Small donors can propel political victory, James says
Public advocate tells her story at ‘Unrig the System Summit’
Brooklyn made its presence felt at the first-ever Unrig the System Summit when New York City Public Advocate Letitia James served as one of the featured speakers at an event to kick off the conference’s second day and later appeared at a panel discussion on the role played by government watchdogs. Another Brooklyn resident, Jennifer Rodgers, served as the panel’s moderator.
James is a former City Council member who represented a district that included Fort Greene and Clinton Hill. James, who is an African-American, is the first woman of color to be elected public advocate.
Unrig the System, which took place at Tulane University in New Orleans on Feb. 2-4, was organized by the Represent.Us, a nationwide group seeking bipartisan ways to change the country’s political system.
James told the audience at Tulane University that while big money donors can often swing elections to the heavily donated candidate, there are times when small money donors win the day. But it helps to have a public financing system in place, she said. And James used her career as an example.
“I do not represent the wealthy. I want our government to represent all Americans,” said James, who was first elected public advocate in 2013 and won re-election in 2017.
New York City’s campaign finance laws, which offer qualified candidates for public office a six-to-one system of matching funds, helps level the playing field, according to James. “My victory would not have been possible without campaign finance laws. I did not come from a wealthy family,” she said.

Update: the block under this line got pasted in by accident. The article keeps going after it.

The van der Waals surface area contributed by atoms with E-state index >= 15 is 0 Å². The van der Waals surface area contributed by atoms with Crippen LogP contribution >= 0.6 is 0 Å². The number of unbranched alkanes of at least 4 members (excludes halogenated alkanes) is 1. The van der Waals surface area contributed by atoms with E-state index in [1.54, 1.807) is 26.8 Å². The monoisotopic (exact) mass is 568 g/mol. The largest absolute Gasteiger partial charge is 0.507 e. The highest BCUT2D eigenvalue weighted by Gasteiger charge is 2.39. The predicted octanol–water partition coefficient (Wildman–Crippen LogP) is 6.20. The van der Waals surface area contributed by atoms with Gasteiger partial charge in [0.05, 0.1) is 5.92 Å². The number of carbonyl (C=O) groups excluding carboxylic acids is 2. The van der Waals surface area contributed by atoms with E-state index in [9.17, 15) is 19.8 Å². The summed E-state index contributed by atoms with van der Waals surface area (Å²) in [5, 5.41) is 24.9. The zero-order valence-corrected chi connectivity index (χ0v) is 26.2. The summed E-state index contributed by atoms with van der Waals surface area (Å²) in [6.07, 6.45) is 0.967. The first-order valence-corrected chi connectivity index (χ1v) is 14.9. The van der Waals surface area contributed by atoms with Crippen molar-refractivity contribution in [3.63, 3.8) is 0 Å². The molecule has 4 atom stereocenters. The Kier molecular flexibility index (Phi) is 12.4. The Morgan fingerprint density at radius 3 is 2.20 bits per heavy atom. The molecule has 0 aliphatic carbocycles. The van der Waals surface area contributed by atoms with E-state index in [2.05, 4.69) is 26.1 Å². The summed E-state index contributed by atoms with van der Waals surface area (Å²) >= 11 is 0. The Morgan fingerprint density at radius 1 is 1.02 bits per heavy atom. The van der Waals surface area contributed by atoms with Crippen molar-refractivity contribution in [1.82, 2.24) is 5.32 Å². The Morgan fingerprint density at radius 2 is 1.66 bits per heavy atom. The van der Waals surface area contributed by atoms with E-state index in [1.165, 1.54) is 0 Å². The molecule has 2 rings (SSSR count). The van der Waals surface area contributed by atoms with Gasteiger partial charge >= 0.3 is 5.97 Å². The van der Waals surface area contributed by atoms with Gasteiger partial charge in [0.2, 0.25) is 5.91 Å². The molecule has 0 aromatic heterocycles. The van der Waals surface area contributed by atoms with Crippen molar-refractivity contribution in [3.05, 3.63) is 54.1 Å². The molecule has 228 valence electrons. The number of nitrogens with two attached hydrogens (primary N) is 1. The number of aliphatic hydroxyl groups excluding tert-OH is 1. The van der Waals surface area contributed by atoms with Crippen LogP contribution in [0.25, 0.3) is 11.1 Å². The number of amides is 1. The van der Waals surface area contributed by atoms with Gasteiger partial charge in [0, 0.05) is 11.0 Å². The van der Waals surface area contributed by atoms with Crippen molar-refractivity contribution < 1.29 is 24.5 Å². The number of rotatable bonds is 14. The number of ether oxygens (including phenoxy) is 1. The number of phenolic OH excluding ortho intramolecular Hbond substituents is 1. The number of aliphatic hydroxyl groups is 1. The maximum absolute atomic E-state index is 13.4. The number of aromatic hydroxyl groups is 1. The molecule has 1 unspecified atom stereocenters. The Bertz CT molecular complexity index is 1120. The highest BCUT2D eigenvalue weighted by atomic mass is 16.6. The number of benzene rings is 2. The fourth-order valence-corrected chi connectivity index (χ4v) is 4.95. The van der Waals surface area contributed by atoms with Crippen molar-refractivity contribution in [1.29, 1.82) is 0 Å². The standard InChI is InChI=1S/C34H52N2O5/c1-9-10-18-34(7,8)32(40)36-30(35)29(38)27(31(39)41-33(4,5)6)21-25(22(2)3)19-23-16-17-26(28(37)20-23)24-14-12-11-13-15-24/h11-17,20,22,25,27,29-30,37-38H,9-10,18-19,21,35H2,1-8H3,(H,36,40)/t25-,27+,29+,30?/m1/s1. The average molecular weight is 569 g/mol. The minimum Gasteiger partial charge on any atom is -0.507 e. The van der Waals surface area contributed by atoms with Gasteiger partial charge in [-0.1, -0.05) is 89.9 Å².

Most of the people who donated money to her political campaigns gave small donations, she said. That’s the way she likes it.
“There’s nothing wrong with being rich. But it’s better to have the support of the public,” James said. “My accountability is to my constituents. I’m free of the stranglehold of PACs and Super PACs.”
Her remarks drew praise from Steve Hilton, host of “The Next Revolution” on the Fox News Channel, who said James had “given an inspiring message for us all.”
Hilton, who coordinated former British prime minster David Cameron’s campaign, was at the summit in New Orleans to talk about Crowd Pac, a website he founded to help candidates raise money to run for public office.
James was also one of the speakers at a panel called “Fierce, Independent, and Fighting for You: Government Watchdogs.”
The panel discussion was organized to demonstrate that while wholesale changes are needed in the pollical system, there are some things that work.
The panel, which was moderated by Rodgers, executive director of the Center for the Advancement of Public Integrity at Columbia Law School, also featured Stephen Street, inspector general of Louisiana, and Ann Ravel, a former member of the Federal Elections Commission and a professor at the University of California at Berkeley.
Government watchdogs play an important role in public life, according to Rodgers. “This is an important function, the function we are talking about here,” she said.
Watchdogs work to make sure that “government is accountable,” Rodgers said.
She described her job as public advocate as serving as a watchdog over city agencies and offering a helping hand to everyday citizens who reached out for governmental assistance and found no help.
“My office has resolved over 30,000 complaints. I have stretched the boundaries of the job,” James said.
James highlights the problems of crooked landlords by releasing an annual list of the worst landlords in New York.
Her office has filed lawsuits to force New York City to address situations such as the lack of heat and hot water in New York City Housing Authority buildings.
Her litigation has sometimes led to tense relations with Mayor Bill de Blasio, James candidly admitted. “I have sued the mayor who is not speaking to me right now,” she said.
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